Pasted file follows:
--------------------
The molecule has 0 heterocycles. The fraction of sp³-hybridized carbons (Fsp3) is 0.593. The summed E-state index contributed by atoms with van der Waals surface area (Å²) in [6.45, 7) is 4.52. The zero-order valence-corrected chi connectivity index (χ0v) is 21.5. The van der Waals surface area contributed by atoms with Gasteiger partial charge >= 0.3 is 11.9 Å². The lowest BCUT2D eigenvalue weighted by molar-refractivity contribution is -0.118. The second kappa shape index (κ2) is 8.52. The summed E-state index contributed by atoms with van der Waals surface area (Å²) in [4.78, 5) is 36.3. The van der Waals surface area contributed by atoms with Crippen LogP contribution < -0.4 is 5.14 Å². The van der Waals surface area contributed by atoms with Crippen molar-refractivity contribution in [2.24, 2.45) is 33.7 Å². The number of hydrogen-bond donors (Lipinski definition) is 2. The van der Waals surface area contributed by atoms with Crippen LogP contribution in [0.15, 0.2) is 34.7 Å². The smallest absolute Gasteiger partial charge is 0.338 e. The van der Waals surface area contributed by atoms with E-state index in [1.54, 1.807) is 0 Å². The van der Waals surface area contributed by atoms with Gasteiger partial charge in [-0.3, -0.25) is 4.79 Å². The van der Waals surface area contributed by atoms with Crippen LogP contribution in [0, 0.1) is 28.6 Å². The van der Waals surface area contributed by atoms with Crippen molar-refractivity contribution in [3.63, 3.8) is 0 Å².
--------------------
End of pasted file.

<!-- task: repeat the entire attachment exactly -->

The molecule has 0 heterocycles. The fraction of sp³-hybridized carbons (Fsp3) is 0.593. The summed E-state index contributed by atoms with van der Waals surface area (Å²) in [6.45, 7) is 4.52. The zero-order valence-corrected chi connectivity index (χ0v) is 21.5. The van der Waals surface area contributed by atoms with Gasteiger partial charge >= 0.3 is 11.9 Å². The lowest BCUT2D eigenvalue weighted by molar-refractivity contribution is -0.118. The second kappa shape index (κ2) is 8.52. The summed E-state index contributed by atoms with van der Waals surface area (Å²) in [4.78, 5) is 36.3. The van der Waals surface area contributed by atoms with Crippen LogP contribution < -0.4 is 5.14 Å². The van der Waals surface area contributed by atoms with Crippen molar-refractivity contribution in [2.24, 2.45) is 33.7 Å². The number of hydrogen-bond donors (Lipinski definition) is 2. The van der Waals surface area contributed by atoms with Crippen LogP contribution in [0.15, 0.2) is 34.7 Å². The smallest absolute Gasteiger partial charge is 0.338 e. The van der Waals surface area contributed by atoms with E-state index in [1.54, 1.807) is 0 Å². The van der Waals surface area contributed by atoms with Gasteiger partial charge in [-0.3, -0.25) is 4.79 Å². The van der Waals surface area contributed by atoms with Crippen LogP contribution in [0, 0.1) is 28.6 Å². The van der Waals surface area contributed by atoms with Crippen molar-refractivity contribution in [3.63, 3.8) is 0 Å².